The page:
“natural” negative camber setting of over six degrees (which I have seen people use on tracked E36 BMW race cars). By lengthening the upper arm, camber could be brought to zero, and with shims, could go even further negative, to up past 10 degrees, which I couldn’t ever see needing. There’s also the possibility, if the short arm length causes issues, where it could be lengthened, in concert with shims, to maintain the same static value, but change the dynamic geometry to something less aggressive in camber gain.
Hopefully this is enough to begin to tame the Camaro’s front suspension demons!
The rules I have linked to here were for the 2011 season, and it’s looking like 2013 will be the first real season the car gets.
The SCCA released its October Fastrack recently, and besides the controversial classing of the new Scion/Subaru FT86 twins in STX, two new allowances were communicated.
One, the ST category is now free to run motor mounts of unrestricted origin, so long as they are no lighter than stock.
Two, the ST category is now allowed to run aftermarket oil pans and pickups.
The oil pan allowance will be a great help to the Camaro, as the car is not known for its good oil control from the factory, under heavy lateral loads. The motor mount allowance is less of a boon, but in theory, having the engine solidly mounted could contribute to overall vehicle stiffness, which is a weak point of the Camaro.
So solid mounts it is. First, I weighed the brand new Prothane mount as a baseline. The original motor mounts were long long gone, so I don’t know exactly what they weighed. The Prothane units are quite beefy, made of solid polyurethane, whereas factory mounts tend to be soft rubber with voids, allowing for more movement. I figure as long as my solid mounts weigh at least as much as the Prothane mounts, I’ll be ok. If anyone out there has a perfect OEM motor mount they can weigh, I’d appreciate it.
Here’s the Prothane, not light at over 35 ounces:
And here’s a new Moroso solid mount:
12.4 ounces, almost 23 ounces lighter, so between the two, almost 3 pounds difference! Ugg. Going to have to figure out how to add 3 pounds to these mounts to stay legal.
The oil pan is another project, haven’t quite started on yet.
Well, it’s officially been two years since I flew up to Sacramento to drive this thing home:
It’s come a long long way since then. I broke the project into five phases:
- Body & paint
Phase 1 finished pretty quickly, I had the car stripped to the shell and off to John Coffey for fabrication, in just over 2 months – November 2010.
Phase 2 took 5 months, to the end of April 2011. A little longer than I originally anticipated, though not really all that long in retrospect. There may be a couple other things I need to have John fab up for me, but the key chassis elements are done.
Phase 3 was the one I feared the most – “paint jail”. We’ve all heard stories of guys with project cars sent off to the body shop, never to return. Pat Smith of Pat’s Custom Cars did a fantastic job in producing a quick turnaround, he had the car a bit over 4 months. Some of the speed might have been due to the solidity of the base car – very little metal repairs were needed, all the original panels were kept intact. Car was hope by September of 2011.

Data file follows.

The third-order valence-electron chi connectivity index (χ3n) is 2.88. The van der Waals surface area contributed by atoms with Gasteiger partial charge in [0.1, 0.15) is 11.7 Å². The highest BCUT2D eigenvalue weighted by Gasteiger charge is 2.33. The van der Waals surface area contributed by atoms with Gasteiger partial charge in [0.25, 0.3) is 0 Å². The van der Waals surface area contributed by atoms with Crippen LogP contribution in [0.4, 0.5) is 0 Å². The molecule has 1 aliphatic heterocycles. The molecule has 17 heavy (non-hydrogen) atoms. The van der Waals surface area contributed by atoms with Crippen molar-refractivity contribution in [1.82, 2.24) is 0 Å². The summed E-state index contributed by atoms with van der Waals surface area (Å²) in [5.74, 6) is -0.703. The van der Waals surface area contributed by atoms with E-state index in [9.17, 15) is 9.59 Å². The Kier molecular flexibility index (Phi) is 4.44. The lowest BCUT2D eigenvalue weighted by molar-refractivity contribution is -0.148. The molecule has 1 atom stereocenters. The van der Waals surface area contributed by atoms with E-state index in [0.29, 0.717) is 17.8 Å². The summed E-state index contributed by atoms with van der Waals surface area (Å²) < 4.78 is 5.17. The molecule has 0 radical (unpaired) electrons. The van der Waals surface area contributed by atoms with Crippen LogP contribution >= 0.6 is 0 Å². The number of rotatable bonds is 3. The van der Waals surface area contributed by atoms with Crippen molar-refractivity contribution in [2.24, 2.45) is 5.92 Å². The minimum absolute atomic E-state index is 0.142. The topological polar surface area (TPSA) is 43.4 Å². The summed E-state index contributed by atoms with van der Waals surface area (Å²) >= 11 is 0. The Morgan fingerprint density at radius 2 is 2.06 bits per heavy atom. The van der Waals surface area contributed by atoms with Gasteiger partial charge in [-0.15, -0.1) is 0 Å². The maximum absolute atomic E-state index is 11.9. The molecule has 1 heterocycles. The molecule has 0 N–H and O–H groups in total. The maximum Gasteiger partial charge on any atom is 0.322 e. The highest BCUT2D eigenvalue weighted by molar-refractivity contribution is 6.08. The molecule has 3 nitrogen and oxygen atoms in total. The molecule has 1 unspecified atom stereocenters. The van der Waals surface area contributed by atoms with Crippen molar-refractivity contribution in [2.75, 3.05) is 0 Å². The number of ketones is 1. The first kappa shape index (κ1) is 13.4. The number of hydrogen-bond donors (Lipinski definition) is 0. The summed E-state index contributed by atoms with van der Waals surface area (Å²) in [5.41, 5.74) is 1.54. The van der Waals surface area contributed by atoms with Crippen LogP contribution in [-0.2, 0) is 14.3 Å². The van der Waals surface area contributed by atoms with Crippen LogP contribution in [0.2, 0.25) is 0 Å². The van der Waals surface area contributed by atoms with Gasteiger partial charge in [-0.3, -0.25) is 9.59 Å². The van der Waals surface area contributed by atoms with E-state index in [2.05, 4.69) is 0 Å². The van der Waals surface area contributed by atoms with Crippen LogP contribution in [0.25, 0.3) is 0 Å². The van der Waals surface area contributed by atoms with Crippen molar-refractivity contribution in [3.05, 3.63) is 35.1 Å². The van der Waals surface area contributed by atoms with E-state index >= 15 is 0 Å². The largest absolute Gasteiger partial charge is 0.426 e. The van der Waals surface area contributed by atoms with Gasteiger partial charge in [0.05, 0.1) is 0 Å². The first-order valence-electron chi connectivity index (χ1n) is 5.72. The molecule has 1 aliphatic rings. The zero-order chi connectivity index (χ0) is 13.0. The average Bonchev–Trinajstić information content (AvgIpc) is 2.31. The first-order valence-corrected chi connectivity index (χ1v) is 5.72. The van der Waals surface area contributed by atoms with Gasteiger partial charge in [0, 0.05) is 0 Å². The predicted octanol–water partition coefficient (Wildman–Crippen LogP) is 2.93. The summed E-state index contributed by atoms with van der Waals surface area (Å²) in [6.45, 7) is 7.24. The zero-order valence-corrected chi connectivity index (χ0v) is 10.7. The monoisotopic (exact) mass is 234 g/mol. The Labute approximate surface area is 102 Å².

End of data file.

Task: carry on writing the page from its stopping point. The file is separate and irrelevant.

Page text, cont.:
Phase 4 is where it’s been for the past year. Those that have done one of these can appreciate how long this part takes when you’re taking the time to “do it right”. Lots of things don’t fit right without a little tweaking, and it takes a long long time to get all the details done right. When you’re putting this much work into something, any little imperfect shortcut will be staring back at you forever. In addition to the sheer amount of work this step entails for me, life has been busy – the day job/career has been going well but consuming 60-70 hours/week pretty routinely. Earlier this year during my project’s pause, I started a new business and have been working to get it off the ground. Oh, and then there’s this guy:
What was a tiny few cells rapidly dividing when I bought the Camaro, is now almost one and a half years old.
Still chipping away at the to-do list. Even as things get knocked off, it hovers around 50 items long, as I discover new things along the way that need doing. I’ve also been cheating a bit, making some suspension tweaks along the way. Those parts could wait until after the car is on the road as part of the final Phase 5, but many of the tweaks are fun and simple to do, good projects when there’s only 30-40 minutes to work on things.
Usually after 2 years I’m thinking of moving on to something else – in this case, just getting started! The car should provide for a lot of fun for a long long time, in lots of different types of events.
To those that have been following the project this whole time, thanks for your patience!
Should go from having no wheels & tires, to two sets, in another week or two. Pleased to see these Vintage Engineering 15×8 wheels fit my aftermarket big brake setup front and rear.
These are the ones I’ll use up front, with 4.25″ backspace. With a 15″ wheel, that’s all you can go (maybe 4 3/8″ max) before you have interference with the outer steering boot. Rears will have a bit more backspace (4.75″) to help fit the big 275 rear tire.
The plan for these wheels is to use them on street and on the track, and for any show-type events. I’m not really a car show type of person, but with the right stickers, hoping it could pass as a Penske/Sunoco replica to the untrained eye.
Once the rear wheels arrive, will get the Avons mounted, and see how this thing looks on the ground! There’s a good chance my STX wheels and tires will be arriving at the same time, should make for a lot of fun photos!
Finally some progress on my wheel manufacture, got a couple pics to share of the centers being made:
Can anyone guess the make and model?